Showing posts with label Riesling. Show all posts
Showing posts with label Riesling. Show all posts

Wednesday, September 5, 2018

A Tour & Tasting at Weingut Geheimer Rat Dr. von Bassermann-Jordan



Deep in the heart of the Pfalz wine country, located just off the famous “Weinstrasse” (wine street), a 300 year-old estate watches over the nearby vineyards in anticipation of the upcoming harvest. The Weingut Geheimer Rat Dr. von Bassermann-Jordan has created a legacy of internationally acclaimed Rieslings within a small town called Deidesheim. I was fortunate to receive a tour and tasting at the estate with Sebastian Wandt, Sales Manager, in late August.


Our tour started with a drive into the vineyards where Bassermann-Jordan grows their grapes. The estate owns plots of vines within 10 "Erste Lage" (the equivalent to Premier Cru) and 10 "Grosse Lage" (Grand Cru equivalent) vineyards. This year was very hot, with little precipitation – very similar to the 2003 growing season. Harvest will be starting extra early this season; the week after my visit, in fact, to ensure the grapes are at optimum ripeness and to maximize concentration in the resulting wines. 

From there, we returned to the estate for a tasting. I was surprised to learn that Sauvignon Blanc is gaining momentum within the Pfalz region.


Bassermann Jordann’s Sauv Blanc is abundant with tropical fruits like underripe pineapple and passion fruit, alongside nuances of the traditional grassy notes towards the finish. Refreshing acidity and a clean finish make this wine perfect for those who prefer a more fruit-forward style of Sauvignon Blanc.

A drier style of Riesling is generally preferred within the community of the Pfalz, and this 2017 Deidesheimer Kieselberg Riesling represents this style well with racy acidity, and stony minerality mid-palate. Combined with a complex flavour profile of white peach, melon and a hint of tropical fruit, this is a must-try for anyone who loves dry Riesling!


My personal favourite of the tasting was the 2017 Deidesheimer Leinhole Riesling Spatlese. Incredibly fresh and clean, with ample stone fruit aromas, bright acidity and honeyed stone fruit leading into a long, lush finish. The wine is on the sweeter side as Spatlese means "Late Harvest", but not cloyingly sweet at all. This Riesling will pair extremely well with desserts like strudels and fruit pies, and is equally as delectable on its own!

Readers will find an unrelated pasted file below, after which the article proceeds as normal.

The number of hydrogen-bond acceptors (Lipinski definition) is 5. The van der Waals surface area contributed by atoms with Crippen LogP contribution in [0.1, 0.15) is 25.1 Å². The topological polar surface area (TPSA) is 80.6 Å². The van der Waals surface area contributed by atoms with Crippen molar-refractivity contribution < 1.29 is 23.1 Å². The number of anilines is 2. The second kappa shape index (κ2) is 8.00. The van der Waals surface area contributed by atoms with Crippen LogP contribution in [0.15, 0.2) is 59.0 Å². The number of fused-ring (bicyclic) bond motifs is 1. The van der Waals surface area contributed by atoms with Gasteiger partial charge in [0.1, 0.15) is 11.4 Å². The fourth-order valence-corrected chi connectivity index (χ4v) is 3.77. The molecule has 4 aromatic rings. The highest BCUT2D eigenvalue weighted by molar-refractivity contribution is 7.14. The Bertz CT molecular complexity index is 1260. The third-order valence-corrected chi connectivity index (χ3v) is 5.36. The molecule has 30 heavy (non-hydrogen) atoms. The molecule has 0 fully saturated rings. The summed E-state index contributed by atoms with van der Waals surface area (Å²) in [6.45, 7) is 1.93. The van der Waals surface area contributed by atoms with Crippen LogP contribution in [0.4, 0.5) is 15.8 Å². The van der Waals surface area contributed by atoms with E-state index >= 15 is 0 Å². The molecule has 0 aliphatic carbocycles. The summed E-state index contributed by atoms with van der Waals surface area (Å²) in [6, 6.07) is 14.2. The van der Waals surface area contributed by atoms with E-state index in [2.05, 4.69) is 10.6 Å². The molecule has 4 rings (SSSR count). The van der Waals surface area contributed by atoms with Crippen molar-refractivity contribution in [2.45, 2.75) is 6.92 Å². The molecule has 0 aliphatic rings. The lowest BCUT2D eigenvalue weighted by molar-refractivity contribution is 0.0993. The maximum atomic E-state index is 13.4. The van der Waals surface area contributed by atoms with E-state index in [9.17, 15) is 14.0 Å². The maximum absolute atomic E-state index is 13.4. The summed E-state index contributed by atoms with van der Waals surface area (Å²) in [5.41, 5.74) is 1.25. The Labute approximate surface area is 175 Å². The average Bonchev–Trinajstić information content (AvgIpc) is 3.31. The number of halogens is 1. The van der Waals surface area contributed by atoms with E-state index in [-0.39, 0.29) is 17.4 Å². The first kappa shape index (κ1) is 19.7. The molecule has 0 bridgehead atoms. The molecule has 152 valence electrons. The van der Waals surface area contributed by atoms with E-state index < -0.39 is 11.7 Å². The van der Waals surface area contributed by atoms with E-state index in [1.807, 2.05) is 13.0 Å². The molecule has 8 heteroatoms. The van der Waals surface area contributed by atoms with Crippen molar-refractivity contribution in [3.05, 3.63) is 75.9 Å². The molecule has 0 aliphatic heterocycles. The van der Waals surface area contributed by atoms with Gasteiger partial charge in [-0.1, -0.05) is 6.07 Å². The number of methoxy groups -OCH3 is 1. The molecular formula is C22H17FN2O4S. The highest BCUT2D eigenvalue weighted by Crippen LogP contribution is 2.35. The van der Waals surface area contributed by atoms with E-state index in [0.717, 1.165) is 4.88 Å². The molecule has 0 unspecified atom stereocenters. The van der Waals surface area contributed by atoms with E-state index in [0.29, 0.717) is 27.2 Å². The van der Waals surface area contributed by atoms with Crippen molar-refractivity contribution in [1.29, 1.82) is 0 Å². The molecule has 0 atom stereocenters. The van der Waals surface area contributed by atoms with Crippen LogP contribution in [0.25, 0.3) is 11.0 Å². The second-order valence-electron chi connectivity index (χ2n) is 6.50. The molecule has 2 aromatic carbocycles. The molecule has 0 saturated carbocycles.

From there, we journeyed into the cellar. Built in 1822, the cellar has expanded as the estate grew in both side and wine production. A full library containing wines of each vintage from 1880 onward is contained here, and is also fully functional with stainless steel tanks and aging racks for the winemaking process. 

Bassermann-Jordan's wines are widely available internationally and through North America and offer a wide range of Rieslings that will fit your palate, as well as other varietals including Sauvignon Blanc, Spatburgunder, even Sekt! Special thanks to Sebastian for the tour and tasting. I wish Bassermann-Jordann a successful harvest, and a successful vintage in their wines!

Cheers!


Saturday, November 30, 2013

A Tale of 2 Wine Regions: Part 3 and Conclusion

One of the most well-known white wine grapes in the world is Riesling. Although it is widely grown in many countries world-wide, it is synonymous with Germany, where the first known mention of it was found, and where it remains the most widely-planted varietal today. Other regions that are known for their Rieslings include the Clare Valley in Australia, Austria, Alsace, and Canada, both the Niagara and Okanagan regions.

With hard wood on it's trunk and hardy fruit, Riesling grapes can withstand frosts and cold temperatures, and are resistant to downy mildew. It ripens late, which make it ideal for late-harvest wines, botrytised sweet wines, and even Icewine. Riesling wines tend to be high in acidity and low in alcohol, with a wide flavour profile that includes blossom, stone fruits, citrus, and even petrol and kerosene with age. One of the most unique characteristics of Riesling is it's aging power; it can last for 20+ years in a cellar.

My husband and I compared Gray Monk's 2011 Riesling with Trimbach's 2010 Riesling. The style of the Trimbach Riesling is similar to the "kabinett" style of German Rieslings: light-bodied, with high acidity and more citrus flavours on the palate. Alsace Rieslings tend to have more body, are higher in alcohol, and show a distinct flinty note. The flavours my husband and I detected were blossom, green apple, honeydew melon and lime.

I found the Gray Monk showed similar characteristics on the nose and palate, but it also had the traditional peach flavour that attracts many to Riesling. It had a little more sweetness (off-dry) and the acidity was more mellow in the mouth. It seemed to be more balanced than the Trimbach, where the acidity in the Alsatian wine seemed to overpower the flavour intensity. This surprised me because the Alsatian was older by a year, and I thought it would have settled more than the Gray Monk, which comes from a colder climate. Both my husband and I preferred the Gray Monk over the Trimbach because of these reasons. In comparison to the standard characteristics of Riesling, the wines were on par with eachother, and we ranked both Rieslings as "good" using the WSET Advanced quality assessment. In fact, all 3 varietals were ranked the same quality throughout the project. And all wines retailed under $30 CDN.

The final "scores", based on personal preference:

Gewurztraminer: Tie. My husband preferred the Sumac Ridge, I preferred the Trimbach.
Pinot Gris: Pfaffenheim 2010
Riesling: Gray Monk 2011
Overall: Tie!